Paimio Sanatorium (a medical instrument)
Paimio is a rural municipality in South West Finland. Nestled in an area of pine forest to the north is Paimio Sanatorium, a large building complex designed by Finnish architect Alvar Aalto. Paimio was used for the treatment of Tuberculosis patients from its opening in 1933 to the early 1960s when it was converted into a general hospital. The building continues to be used and has functioned as a private rehabilitation center for children since 2014.
Aalto designed the sanatorium according to the principle of functionalism. Referring to the building as a ‘medical instrument’, Aalto sought to create a coherent entity for the treatment and recuperation of patients. Comprised of a series of linked wings, each with a different purpose, from communal areas including workshops, a library and canteen to clinical spaces of patient bedrooms and consultation rooms, the layout was intended to minimise any disruption to patients as well as contain the potential spread of disease.
The largest wing of the design housed the patient wards. Accommodating 145 patient rooms over seven floors the wing is a tall, slender structure of glass and concrete. Built on a south-south-west orientation, the building layout enabled morning sunlight to penetrate the patient rooms whilst simultaneously restricting the admission of the sun during Finland’s long summer evenings. The consideration of sunlight further informed the design of the sun terraces found on each floor. Accessible via patient bedrooms, the terraces allowed for patients to be moved into the fresh air and sunlight whilst remaining in their beds. An additional sun deck on the roof of the building was designed for patients who were strong enough to walk, accommodating up to 120 individuals.
Tiina Rajala, CC BY-SA 4.0 <;, via Wikimedia Commons
Aalto paid particular attention to the design of bedrooms throughout the patient wing. Holding two individuals, the rooms were calm, intimate, light-filled spaces befitting a period of convalescence. The rooms contained a wash basin and cupboard for each patient. The basins were fixed to the wall at an angle of 45˚, such precision was chosen to minimize the noise of running water into the basin bowl. Positioned at an angle the ‘silent basin’ ensured one patient would not disturb the other whilst washing. Individual storage cupboards beside each bed were fixed to the wall and raised off the floor to enable ease of cleaning underneath. The windows were set flush to the ceiling to provide the deepest possible penetration of daylight. At the base of the window, the floor was curved up, a detail that provided better light reflection and facilitated an ease of cleaning. With the windows extending to the floor patients had a view of the surrounding forest and sanatorium gardens whilst lying in bed. Heating panels in the rooms were ceiling-mounted so as to be located at the greatest possible distance from the bed bound patients, ensuring an even warmth throughout the room. One wall in each bedroom was further lined in an insulation material to soften the acoustics of the space. Painted in a muted tone the colour palette and lighting of the rooms was carefully considered to facilitate an environment conducive to recovery. As Aalto wrote:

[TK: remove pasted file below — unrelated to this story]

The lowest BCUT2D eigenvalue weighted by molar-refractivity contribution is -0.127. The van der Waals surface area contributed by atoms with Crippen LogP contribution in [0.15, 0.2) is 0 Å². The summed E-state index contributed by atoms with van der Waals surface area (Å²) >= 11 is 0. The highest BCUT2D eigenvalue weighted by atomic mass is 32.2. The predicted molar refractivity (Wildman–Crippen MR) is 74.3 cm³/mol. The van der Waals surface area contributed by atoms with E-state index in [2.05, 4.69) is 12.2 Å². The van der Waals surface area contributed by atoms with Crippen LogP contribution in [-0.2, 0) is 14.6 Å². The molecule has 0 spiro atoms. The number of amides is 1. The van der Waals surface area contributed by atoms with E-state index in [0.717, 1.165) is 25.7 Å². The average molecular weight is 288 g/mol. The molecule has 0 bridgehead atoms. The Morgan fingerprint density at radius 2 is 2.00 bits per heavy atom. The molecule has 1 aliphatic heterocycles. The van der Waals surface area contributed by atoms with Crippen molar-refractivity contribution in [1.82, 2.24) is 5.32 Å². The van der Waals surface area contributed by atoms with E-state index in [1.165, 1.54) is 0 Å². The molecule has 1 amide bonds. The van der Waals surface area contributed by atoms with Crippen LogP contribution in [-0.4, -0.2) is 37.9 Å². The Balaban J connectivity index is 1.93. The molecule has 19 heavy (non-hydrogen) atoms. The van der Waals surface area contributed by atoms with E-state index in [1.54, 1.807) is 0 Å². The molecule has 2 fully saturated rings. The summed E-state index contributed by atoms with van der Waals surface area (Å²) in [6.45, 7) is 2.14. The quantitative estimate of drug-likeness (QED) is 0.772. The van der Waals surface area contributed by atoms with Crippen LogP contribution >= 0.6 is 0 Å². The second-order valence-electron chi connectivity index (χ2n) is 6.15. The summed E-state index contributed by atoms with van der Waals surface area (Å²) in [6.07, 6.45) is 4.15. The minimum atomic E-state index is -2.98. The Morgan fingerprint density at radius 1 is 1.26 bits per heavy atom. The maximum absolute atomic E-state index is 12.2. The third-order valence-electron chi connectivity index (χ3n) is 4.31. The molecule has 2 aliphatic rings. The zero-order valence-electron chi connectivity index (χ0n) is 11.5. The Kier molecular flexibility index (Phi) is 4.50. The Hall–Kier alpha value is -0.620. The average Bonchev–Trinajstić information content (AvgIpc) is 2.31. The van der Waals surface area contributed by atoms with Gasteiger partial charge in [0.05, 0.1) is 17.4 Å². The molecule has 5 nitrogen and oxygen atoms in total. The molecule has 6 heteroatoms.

Suvi Kesäläinen photograph from https://www.finnishdesignshop....
Every detail of the interior design from door handles to lighting to furniture was custom-developed by Aalto, working in close collaboration with his wife, Aino. The most celebrated product of their collaboration is Armchair 41 or more commonly named “Paimio” chair, designed for use in the communal areas of the sanatorium. The chair is still produced by Artek, the furniture company founded in 1935 by the Aaltos with Maire Gullichsen and Nils-Gustav Hahl. Artek’s aim was “to sell furniture and to promote a modern culture of living by exhibitions and other educational means.”
Inspired by Marcel Breuer’s tubular steel Wassily Chair of 1927-28, Aalto’s version harnessed new technology of bent plywood to create a snaking sculptural form. Aalto’s choice of wood was further informed by the material’s naturally insulating properties, important for patients that would be sitting in the chair for long periods of time. The curved angle of the seat and back were further intended to aid patients breathing.
From the angled seat of a chair, to a silent washbasin and muted tones of a painted ceiling, every aspect of the design of the building and interiors at Paimio was considered. The building was highly acclaimed in the architectural community, giving the Aaltos, and Finnish architecture an international profile.
Armchair 41, Paimio sanatorium patient lounge, Gustaf Welin, Alvar Aalto Museum.
Aalto remained closely involved with additions and alterations to the Paimio Sanatorium building throughout his life.